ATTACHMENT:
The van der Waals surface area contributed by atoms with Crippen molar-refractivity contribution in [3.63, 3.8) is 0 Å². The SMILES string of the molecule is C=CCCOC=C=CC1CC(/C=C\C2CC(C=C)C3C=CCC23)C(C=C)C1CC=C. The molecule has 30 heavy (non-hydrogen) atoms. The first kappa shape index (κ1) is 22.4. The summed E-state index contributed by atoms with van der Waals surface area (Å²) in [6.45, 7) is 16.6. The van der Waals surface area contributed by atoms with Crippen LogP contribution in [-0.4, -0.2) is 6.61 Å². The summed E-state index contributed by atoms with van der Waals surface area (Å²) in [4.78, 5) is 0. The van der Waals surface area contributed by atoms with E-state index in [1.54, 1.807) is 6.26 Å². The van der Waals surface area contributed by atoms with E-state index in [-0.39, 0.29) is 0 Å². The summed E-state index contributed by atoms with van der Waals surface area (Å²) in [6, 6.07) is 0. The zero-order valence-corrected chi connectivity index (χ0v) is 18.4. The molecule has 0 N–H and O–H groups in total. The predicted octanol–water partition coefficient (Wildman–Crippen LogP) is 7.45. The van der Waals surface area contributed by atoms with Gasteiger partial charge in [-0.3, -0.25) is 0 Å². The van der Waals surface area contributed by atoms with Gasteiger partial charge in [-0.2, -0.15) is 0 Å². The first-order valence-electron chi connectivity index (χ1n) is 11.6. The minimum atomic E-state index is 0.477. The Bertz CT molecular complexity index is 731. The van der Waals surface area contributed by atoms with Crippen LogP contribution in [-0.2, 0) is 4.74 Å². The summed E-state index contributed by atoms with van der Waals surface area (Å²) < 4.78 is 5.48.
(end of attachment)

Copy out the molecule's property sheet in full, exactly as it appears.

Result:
The van der Waals surface area contributed by atoms with Crippen molar-refractivity contribution in [3.63, 3.8) is 0 Å². The SMILES string of the molecule is C=CCCOC=C=CC1CC(/C=C\C2CC(C=C)C3C=CCC23)C(C=C)C1CC=C. The molecule has 30 heavy (non-hydrogen) atoms. The first kappa shape index (κ1) is 22.4. The summed E-state index contributed by atoms with van der Waals surface area (Å²) in [6.45, 7) is 16.6. The van der Waals surface area contributed by atoms with Crippen LogP contribution in [-0.4, -0.2) is 6.61 Å². The summed E-state index contributed by atoms with van der Waals surface area (Å²) in [4.78, 5) is 0. The van der Waals surface area contributed by atoms with E-state index in [1.54, 1.807) is 6.26 Å². The van der Waals surface area contributed by atoms with E-state index in [-0.39, 0.29) is 0 Å². The summed E-state index contributed by atoms with van der Waals surface area (Å²) in [6, 6.07) is 0. The zero-order valence-corrected chi connectivity index (χ0v) is 18.4. The molecule has 0 N–H and O–H groups in total. The predicted octanol–water partition coefficient (Wildman–Crippen LogP) is 7.45. The van der Waals surface area contributed by atoms with Gasteiger partial charge in [-0.3, -0.25) is 0 Å². The van der Waals surface area contributed by atoms with Gasteiger partial charge in [-0.2, -0.15) is 0 Å². The first-order valence-electron chi connectivity index (χ1n) is 11.6. The minimum atomic E-state index is 0.477. The Bertz CT molecular complexity index is 731. The van der Waals surface area contributed by atoms with Crippen LogP contribution in [-0.2, 0) is 4.74 Å². The summed E-state index contributed by atoms with van der Waals surface area (Å²) < 4.78 is 5.48.